It's tough at the top.

Published: 8th May 2012

The subject of executive pay is often (and increasing more so) an emotive issues.  However, one of the reasons for the lack of transparency and sometimes apparently excessive executive pay in the UK’s top companies is that too many remuneration committees are filled with current and former FTSE executives, a think tank has argued in recent research.

As reported by ‘People Management’ over 46 per cent of places on FTSE 100 remuneration committee positions are taken by people who have served as executives in other blue-chip firms, found the report by the High Pay Centre (formerly the High Pay Commission) and one third of FTSE 100 companies have a current executive on their remuneration committee.
Issues of good governance raise concerns because it has been suggested that even if there is no direct conflict of interest, current or former executives may have a more favourable view than others on the rewards an executive deserves, with the effect of pushing up executive pay generally.  Even the Prime Minister, David Cameron waded in to the subject in January when, in launching the government’s consultation on executive pay, he criticised the “back-scratching” of chairmen sitting on each other’s remuneration committees, which he said created a “circular process of rewards being pushed up across the board”.

The High Pay Centre’s report specifically mentioned that “When non-executives largely come from a very specific employment background this will affect their decisions about remuneration, or indeed takeovers, strategic direction or board appraisals,” and that “Their decisions will be coloured by their experience. While current chief executives have no direct financial interest in the pay of the chief executive of the company on whose remuneration committee they sit, they may have an indirect financial interest as a result of the benchmarking practice that is commonplace among companies,”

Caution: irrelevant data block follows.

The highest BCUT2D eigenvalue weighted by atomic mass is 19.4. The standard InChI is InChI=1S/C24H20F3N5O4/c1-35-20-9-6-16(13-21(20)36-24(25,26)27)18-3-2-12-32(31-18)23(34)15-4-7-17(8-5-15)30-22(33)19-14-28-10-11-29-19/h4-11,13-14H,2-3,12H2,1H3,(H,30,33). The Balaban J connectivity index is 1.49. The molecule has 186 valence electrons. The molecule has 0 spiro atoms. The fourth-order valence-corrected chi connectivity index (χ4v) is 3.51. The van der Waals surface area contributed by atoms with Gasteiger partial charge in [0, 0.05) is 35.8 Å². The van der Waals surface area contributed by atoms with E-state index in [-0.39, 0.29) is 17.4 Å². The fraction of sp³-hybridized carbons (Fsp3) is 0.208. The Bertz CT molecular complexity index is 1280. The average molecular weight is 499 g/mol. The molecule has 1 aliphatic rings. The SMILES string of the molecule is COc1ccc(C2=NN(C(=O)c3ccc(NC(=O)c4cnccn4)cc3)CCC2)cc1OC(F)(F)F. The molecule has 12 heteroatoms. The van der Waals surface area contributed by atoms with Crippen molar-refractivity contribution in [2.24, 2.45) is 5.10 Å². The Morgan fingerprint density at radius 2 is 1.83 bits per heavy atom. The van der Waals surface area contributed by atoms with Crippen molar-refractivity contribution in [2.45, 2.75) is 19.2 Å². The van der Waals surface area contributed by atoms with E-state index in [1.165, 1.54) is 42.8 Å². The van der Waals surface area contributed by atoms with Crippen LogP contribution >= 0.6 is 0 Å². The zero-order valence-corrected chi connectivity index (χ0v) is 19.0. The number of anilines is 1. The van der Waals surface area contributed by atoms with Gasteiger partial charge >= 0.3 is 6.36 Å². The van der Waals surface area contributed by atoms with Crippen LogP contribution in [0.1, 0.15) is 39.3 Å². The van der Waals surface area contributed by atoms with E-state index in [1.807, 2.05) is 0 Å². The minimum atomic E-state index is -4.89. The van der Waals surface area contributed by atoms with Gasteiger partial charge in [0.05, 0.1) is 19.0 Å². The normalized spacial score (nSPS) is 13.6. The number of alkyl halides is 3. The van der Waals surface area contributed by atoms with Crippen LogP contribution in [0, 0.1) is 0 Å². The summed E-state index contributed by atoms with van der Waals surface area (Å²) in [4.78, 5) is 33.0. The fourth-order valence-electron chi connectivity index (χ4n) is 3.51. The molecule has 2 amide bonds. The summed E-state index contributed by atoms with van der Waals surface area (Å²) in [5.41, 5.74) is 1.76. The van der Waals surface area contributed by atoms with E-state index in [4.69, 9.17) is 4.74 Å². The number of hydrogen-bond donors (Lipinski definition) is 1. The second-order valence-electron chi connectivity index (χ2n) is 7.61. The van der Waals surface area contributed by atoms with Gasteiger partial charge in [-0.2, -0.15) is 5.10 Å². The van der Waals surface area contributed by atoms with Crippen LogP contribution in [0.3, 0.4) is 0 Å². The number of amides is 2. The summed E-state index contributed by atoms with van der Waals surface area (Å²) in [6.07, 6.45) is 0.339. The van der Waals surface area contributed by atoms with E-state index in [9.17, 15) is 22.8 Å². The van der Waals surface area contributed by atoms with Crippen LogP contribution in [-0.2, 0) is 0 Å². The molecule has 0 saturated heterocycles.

The report cited household goods firm Reckitt Benckiser, whose former CEO earned over £200 million in six years, as an example since its remuneration committee is made up wholly of former executives. Indeed, these is a real risk that committees can fall into the trap of “group-think” with a set of like-minded individuals making decisions that a more representative set of people would not see as reasonable, the report said.

Even among directors who not have not worked as executives, most have a background in business or financial intermediation, with only 10 per cent of directors falling into neither category. Of these 37  corporate outsiders, 20 have worked in the civil service or in politics.

The report also said that the process of benchmarking was in itself part of the reason for spiralling executive pay, as remuneration committees were unwilling to give executives a below-average performance rating.

“Even without the threat of flight from the executive, most boards seek to pay above the median for salary and increasingly make awards in the upper quartile of the pay scale for performance related awards,” said the report. “It takes a very brave remuneration committee to seek to pay its executives below the median. It is seen as the equivalent of admitting they are mediocre or not up to the job.”

The government’s current consultation proposing a tighter process of binding shareholder votes to rein in executive rewards that are seen as excessive. One proposal is that 75 per cent of shareholders would have to vote in favour of reward packages for them to go ahead.  But the counter ‘demand and supply’ argument where corporates need to pay the best to get the best to remain take competitive advantage looks set to rumble of for some time to come.